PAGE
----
A potential way to halt the cartilage destruction that occurs with rheumatoid arthritis (RA) without suppressing the immune system has been identified by a new study supported by the National Institute of Arthritis and Musculoskeletal and Skin Diseases (NIAMS). The technique involves blocking a molecule, cadherin-11 (cad-11), that is found on cells of the synovium. In healthy joints, the membrane is thin and secretes lubricating substances; in persons with RA, the synovium becomes inflamed and enlarged and begins to destroy the cartilage.
Cadherin-11 makes fibroblasts in the synovium more degradative and invasive. Researchers affiliated with Harvard University found that treating mice with an antibody that blocks cad-11 reduces inflammation in the joints.
Treatment traditionally has involved suppressing the immune system, but current therapies do not work for everyone and suppressing the immune system leaves patients open to the risk of infection and increases the possibility of some cancers. These risks prompted researchers to look for a targeted, localized treatment aimed at protecting joint tissue directly.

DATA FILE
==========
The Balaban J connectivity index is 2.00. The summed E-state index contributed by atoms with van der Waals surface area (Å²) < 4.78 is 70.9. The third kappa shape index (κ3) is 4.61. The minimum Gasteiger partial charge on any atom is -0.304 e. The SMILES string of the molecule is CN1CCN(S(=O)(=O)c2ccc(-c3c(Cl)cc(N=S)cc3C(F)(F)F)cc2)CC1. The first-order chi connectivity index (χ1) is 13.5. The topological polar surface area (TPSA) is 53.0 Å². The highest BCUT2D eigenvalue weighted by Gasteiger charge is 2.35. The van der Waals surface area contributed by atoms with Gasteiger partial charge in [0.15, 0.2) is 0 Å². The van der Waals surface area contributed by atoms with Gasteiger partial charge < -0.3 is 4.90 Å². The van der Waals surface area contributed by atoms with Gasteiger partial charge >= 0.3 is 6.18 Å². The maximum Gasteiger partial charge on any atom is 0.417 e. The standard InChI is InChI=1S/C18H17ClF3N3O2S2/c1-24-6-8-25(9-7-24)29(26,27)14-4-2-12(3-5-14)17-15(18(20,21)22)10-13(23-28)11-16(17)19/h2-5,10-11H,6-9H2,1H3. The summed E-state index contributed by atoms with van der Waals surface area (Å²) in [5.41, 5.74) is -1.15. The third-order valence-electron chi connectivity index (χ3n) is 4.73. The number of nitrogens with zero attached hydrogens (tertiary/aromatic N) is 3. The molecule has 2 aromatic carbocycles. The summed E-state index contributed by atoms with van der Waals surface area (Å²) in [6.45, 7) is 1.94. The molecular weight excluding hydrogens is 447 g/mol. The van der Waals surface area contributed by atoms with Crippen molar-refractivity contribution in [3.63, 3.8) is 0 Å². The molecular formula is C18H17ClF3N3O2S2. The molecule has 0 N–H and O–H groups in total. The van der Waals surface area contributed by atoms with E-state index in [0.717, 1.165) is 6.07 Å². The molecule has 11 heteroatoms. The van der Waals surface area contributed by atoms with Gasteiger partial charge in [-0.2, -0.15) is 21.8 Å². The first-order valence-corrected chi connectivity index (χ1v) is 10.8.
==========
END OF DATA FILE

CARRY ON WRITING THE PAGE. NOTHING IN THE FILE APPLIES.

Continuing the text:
Although the research to date has been confined to animals, the investigators hope that the findings will translate to persons with RA. An agent to block cad-11 that probably would be injected or infused is in development. The work was published in the Proceedings of the National Academy of Sciences USA.
For more information, visit the NIAMS Web site at http://www.niams.nih.gov. Or, contact the organization at National Institute of Arthritis and Musculoskeletal and Skin Diseases, 1 AMS Circle, Bethesda, MD 20892-3675; telephone: (301) 495-4484 or (toll-free): (877) 226-4267; fax: (301) 718-6366.